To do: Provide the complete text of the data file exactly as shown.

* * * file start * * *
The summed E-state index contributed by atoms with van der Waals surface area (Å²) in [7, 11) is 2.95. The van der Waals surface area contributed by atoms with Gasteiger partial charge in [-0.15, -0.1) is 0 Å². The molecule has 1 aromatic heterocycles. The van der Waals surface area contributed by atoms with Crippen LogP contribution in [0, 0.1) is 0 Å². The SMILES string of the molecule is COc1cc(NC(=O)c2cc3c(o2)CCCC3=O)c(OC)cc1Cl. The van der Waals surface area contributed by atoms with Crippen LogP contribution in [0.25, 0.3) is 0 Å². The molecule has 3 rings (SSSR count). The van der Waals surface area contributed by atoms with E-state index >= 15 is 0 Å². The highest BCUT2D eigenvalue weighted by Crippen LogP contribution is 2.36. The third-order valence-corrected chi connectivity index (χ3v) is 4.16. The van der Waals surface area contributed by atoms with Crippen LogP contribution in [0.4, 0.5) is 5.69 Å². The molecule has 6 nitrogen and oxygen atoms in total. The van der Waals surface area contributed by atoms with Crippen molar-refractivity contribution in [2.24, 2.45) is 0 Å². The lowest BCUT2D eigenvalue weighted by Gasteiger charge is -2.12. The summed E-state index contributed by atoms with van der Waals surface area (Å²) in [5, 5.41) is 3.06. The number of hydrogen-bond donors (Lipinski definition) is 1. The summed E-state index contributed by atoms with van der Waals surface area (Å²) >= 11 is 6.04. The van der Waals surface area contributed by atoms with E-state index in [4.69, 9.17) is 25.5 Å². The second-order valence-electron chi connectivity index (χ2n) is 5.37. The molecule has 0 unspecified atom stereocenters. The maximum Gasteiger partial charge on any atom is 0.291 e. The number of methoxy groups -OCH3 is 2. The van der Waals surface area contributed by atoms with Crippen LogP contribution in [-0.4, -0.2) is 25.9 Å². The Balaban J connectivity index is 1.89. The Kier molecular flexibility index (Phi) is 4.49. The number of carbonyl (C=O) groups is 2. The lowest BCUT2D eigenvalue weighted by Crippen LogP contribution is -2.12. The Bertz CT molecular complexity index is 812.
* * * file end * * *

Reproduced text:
The summed E-state index contributed by atoms with van der Waals surface area (Å²) in [7, 11) is 2.95. The van der Waals surface area contributed by atoms with Gasteiger partial charge in [-0.15, -0.1) is 0 Å². The molecule has 1 aromatic heterocycles. The van der Waals surface area contributed by atoms with Crippen LogP contribution in [0, 0.1) is 0 Å². The SMILES string of the molecule is COc1cc(NC(=O)c2cc3c(o2)CCCC3=O)c(OC)cc1Cl. The van der Waals surface area contributed by atoms with Crippen LogP contribution in [0.25, 0.3) is 0 Å². The molecule has 3 rings (SSSR count). The van der Waals surface area contributed by atoms with E-state index >= 15 is 0 Å². The highest BCUT2D eigenvalue weighted by Crippen LogP contribution is 2.36. The third-order valence-corrected chi connectivity index (χ3v) is 4.16. The van der Waals surface area contributed by atoms with Crippen LogP contribution in [0.4, 0.5) is 5.69 Å². The molecule has 6 nitrogen and oxygen atoms in total. The van der Waals surface area contributed by atoms with Crippen molar-refractivity contribution in [2.24, 2.45) is 0 Å². The lowest BCUT2D eigenvalue weighted by Gasteiger charge is -2.12. The summed E-state index contributed by atoms with van der Waals surface area (Å²) in [5, 5.41) is 3.06. The number of hydrogen-bond donors (Lipinski definition) is 1. The summed E-state index contributed by atoms with van der Waals surface area (Å²) >= 11 is 6.04. The van der Waals surface area contributed by atoms with E-state index in [4.69, 9.17) is 25.5 Å². The second-order valence-electron chi connectivity index (χ2n) is 5.37. The molecule has 0 unspecified atom stereocenters. The maximum Gasteiger partial charge on any atom is 0.291 e. The number of methoxy groups -OCH3 is 2. The van der Waals surface area contributed by atoms with Crippen LogP contribution in [-0.4, -0.2) is 25.9 Å². The Balaban J connectivity index is 1.89. The Kier molecular flexibility index (Phi) is 4.49. The number of carbonyl (C=O) groups is 2. The lowest BCUT2D eigenvalue weighted by Crippen LogP contribution is -2.12. The Bertz CT molecular complexity index is 812.